The Smoke

Sky are increasingly moving into content production rather than just purchasing other people’s shows and The Smoke is one of their flagship offerings. Set in a fire station in Mile End it picks up 9 months after a disastrous call-out that had serious physical and mental fallout for the fire station’s chief, played by Jamie Bamber (Battlestar Galactica). I’ve always been a bit surprised that given the plethora of cop procedurals there aren’t more series about Fireman (or paramedics for that matter), but I guess fundamentally someone lying in the street with some fake blood is considerably cheaper to do than raging infernos. The Smoke certainly doesn’t compromise on the budgets or spectacle mixing some genuinely scary fires to accompany with more small scale chip pan fires and traffic accidents, although the latter is possibly even more scary due to its relatively common day feeling. There’s also no skimping on the melodrama, it’s as much a series about emotions and characters as it is about smoke (the title I’m sure is all metaphorical as well as literal) and it certainly doesn’t pull its punches on the horrors the fireman see or the not always sensible ways they deal with them. In contrast to Babylon, somehow the juvenile antics of the firemen don’t push them away from the audience, instead making them easier to connect with although not necessarily making them likeable. It’s all laid on a bit thick in places (particularly Bamber’s accent) but it’s certainly interesting enough to have me hitting the series link.

The Muskateers

This series is now four episodes in, but you can catch up on iplayer until April. I was initially a bit underwhelmed by the series, but for some reason I stuck with it and it’s rather grown on me. I was expecting this to slot into the Merlin shaped hole on Saturday nights, pitched more towards the younger audience with humour, silliness, relationships, unsubtle moral quandaries and a heavy dose of action. What I got though was an attempt to step towards a more mature audience on a Sunday night, but not a massively successful one. The tone is quite uneven, there’s plenty of entertainment and plenty of interest, but the two aren’t blended together, instead coming in blocks of “here’s the funny bit” and “here’s the serious bit”. Each bit is good, and it has smoothed out a little bit, but it can make it rather frustrating to watch and easy to tune out the bit that you’re not in the mood for at the time. There’s plenty of energy though and I like what they’re doing with the characters and the variations to the traditional story that makes it more suited for a longer series, so we shall see how it goes.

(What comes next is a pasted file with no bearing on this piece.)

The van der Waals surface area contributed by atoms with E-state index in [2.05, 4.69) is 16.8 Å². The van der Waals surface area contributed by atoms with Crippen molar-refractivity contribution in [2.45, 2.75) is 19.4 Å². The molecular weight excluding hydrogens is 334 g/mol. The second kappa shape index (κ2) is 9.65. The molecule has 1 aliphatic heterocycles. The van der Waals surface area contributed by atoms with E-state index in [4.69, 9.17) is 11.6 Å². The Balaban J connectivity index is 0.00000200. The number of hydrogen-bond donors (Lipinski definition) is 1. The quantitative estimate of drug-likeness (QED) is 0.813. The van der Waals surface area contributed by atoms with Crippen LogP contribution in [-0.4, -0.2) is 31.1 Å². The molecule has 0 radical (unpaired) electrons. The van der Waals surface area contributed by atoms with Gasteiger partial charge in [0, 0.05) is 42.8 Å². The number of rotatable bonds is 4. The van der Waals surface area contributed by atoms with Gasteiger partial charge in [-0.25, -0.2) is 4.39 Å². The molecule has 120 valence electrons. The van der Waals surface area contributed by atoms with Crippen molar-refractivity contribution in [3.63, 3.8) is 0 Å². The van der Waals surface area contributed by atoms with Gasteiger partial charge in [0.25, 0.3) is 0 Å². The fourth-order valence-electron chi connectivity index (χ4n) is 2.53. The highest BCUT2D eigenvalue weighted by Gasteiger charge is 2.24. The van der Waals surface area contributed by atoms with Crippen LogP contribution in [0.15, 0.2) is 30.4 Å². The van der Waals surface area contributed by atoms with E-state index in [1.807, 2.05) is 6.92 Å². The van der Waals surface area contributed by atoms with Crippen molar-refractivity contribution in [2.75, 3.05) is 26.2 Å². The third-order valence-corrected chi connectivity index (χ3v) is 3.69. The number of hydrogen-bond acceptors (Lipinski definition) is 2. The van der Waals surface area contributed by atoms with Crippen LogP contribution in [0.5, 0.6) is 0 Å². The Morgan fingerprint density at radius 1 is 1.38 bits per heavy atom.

As we wave goodbye to the Scandinavian Bridge, BBC4 immediately offers us the Belgian Salamander to deceive us into feeling cultured by watching something with subtitles, while really we’re just watching a slightly trashy thriller. Four episodes have aired by the time I write this, but I’ve only watched the first of them and am allowing the others to build up on the Sky+ box as I haven’t quite decided whether I’m going to stick with the show. The first episode was intriguing enough – a colourful police officer, a three dimensional villain, an original crime, some action, some politics, some mystery and some humour. I just found myself having a bit of an internal crisis; if this had been in English would I have bothered with it, or am I just watching because it’s got subtitles? It’s a silly thing to get caught up on, but I have a suspicion that the series itself is intrinsically quite disposable and for now it’s not quite bubbled above the other things on my to-watch list.


Given my anaemic response to many of the recent new British drama offerings, I didn’t go into Channel 5’s Suspects with anything resembling expectation or hope. I mean, Channel 5 doesn’t really have the reputation for showing high quality drama, let alone making it themselves, so I was absolutely astonished when I found the first episode original, interesting and utterly compelling. The documentary filming style immerses the audience in the action and the complete focus on the crime and investigation is refreshing. The characters are completely secondary, but thanks to the talented actors they manage to reveal themselves organically. The investigations feel realistic and the stories are interesting, although in both episodes I’ve watched the eventual outcomes were fairly predictable and standard which did let things down a bit, but overall I’m really impressed.